But one thing he realized many years later about how much it helped thesport get started was when he saw while driving in Ellenville, New York, over30 paragliding pilots flying down a hillside.

Much later in a 2002 interview with Cross Country magazine he would say,"It was probably too early" and add, "at the time we saw it as aform of fun going down the slope, we didn't imagine that it was possible toglide down the slope and lift using thermals"

The story continues 12 years later, in June 1978 in the commune ofAnnemasse, France. There at the local skydiving club called, Paraclub Annemassesome enthusiastic members came up with something original. The use of parafoil parachutes to take off from the mountain, so that they could train morefrequently in terms of landing accuracy. This way would be more practical andeconomical than using the airplane. More training on landings, in less time,and at less cost. Their idea came from reading an article in the 1972 Parachutemanual that referenced David Barish's Sloape Soaring. So Jean-Claude Bétemps,André Bohn and Gérard Bosson, after making their calculations and making sureof them in terms of the distance they could travel in relation to altitude, setoff for the first tests. Jean-Claude Bétemps from Pertuiset in Mieussy was thefirst to test and flew successfully, exceeding 100 metres. He was followed byhis friend André Bohn who successfully landed in the valley on a footballpitch, covering a distance of 1000 metres. A new sport Parapente had just beenborn.

Parapente is a compound word, from para which comes from parachute, andthe second compound pente which means slope in French. A year later in May1979, the first paragliding school was created in Mieussy, with Michel Sarthe,Michel Didriche, Gérard Bosson and Jean-Claude Bétemps as instructors.

This new spectacular activity attracted the attention of the media ofthe time, and the visibility of this new activity attracted more people.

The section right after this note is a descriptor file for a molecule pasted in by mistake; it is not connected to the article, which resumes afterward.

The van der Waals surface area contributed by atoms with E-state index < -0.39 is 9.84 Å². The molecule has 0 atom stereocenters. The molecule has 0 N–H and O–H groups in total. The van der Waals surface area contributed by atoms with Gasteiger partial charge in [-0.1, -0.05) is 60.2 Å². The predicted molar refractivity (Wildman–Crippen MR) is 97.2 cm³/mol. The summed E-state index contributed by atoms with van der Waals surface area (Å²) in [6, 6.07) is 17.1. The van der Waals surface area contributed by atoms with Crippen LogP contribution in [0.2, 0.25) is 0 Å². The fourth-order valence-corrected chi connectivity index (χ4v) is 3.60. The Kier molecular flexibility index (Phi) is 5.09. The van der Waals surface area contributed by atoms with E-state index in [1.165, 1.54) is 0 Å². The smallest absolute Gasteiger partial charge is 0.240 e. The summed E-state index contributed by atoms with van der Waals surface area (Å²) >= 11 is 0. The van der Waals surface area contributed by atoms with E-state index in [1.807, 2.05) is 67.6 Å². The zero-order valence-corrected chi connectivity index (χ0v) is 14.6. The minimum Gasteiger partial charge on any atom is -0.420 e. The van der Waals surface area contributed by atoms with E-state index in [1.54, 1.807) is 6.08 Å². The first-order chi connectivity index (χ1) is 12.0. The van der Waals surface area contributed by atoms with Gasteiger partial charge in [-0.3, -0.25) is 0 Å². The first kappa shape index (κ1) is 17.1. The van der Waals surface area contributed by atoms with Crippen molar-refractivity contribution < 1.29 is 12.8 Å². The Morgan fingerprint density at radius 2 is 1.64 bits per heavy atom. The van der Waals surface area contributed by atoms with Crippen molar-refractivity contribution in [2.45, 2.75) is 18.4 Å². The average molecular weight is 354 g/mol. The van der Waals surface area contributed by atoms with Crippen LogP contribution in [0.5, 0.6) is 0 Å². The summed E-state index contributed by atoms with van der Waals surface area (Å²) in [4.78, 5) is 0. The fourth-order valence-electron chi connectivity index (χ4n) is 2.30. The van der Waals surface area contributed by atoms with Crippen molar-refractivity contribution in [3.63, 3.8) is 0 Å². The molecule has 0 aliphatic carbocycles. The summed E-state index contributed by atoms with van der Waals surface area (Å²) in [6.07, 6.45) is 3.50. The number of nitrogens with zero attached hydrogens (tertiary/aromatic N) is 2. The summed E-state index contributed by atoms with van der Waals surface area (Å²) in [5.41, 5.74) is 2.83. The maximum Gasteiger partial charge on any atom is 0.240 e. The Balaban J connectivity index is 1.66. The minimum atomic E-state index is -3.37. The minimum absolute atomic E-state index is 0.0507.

Paragliding quickly became popular as a quick, economical and practicalway for someone to enjoy the freedom and sensation of flight.

The involvement of more andmore people in paragliding made it a commercially viable sport, so by thebeginning of the next decade the first improvements in paragliding constructionbegan to appear. After 1985 there is the very big development of the sport withthe emergence of the first paragliding manufacturing companies.

Swiss Laurent de Kalbermatten founds Ailes de K and starts to massproduce and sell the first model specifically for paragliding called la Randonneuse. Other manufacturers soon followed. The increasing involvement ofpeople, commerciality, and competition between companies resulted in thetechnical development of paragliders in terms of both ease, performance, andsafety. The first recorded record in free flight distance is 69.15 km and wasset by Hans Jörg Bachmair on 10 June 1989, which has been officially recordedby the International Aeronautical Federation (FAI). Soon it is also organizedas a sport, so the first European championship is held in 1988 in St Hilliare,France. The following year, in 1989, the first world championship will be heldin Koosen, Austria. Much later in 2004 the Asian championship in Handong, SouthKorea. And in 2008, the Pan-American in Castelo, Brazil.

Αrticle sources ::  (History of Paragliding and Speedflying)   (Domina C. Jalbert)   (Domina Jalbert awarded FAI gold air metal for the invention of the multi-cell ram-air wing)   (David Barish: The Probable Inventor of the Paraglider) ( David Barish, the forgotten father of paragliding)  (David Barish, a Developer of the Paraglider, Is Dead at 88)   (Fliegen war zweitrangig

Geschichte des Gleitschirmfliegens ) (parapente) Paragliding  cross country (XC)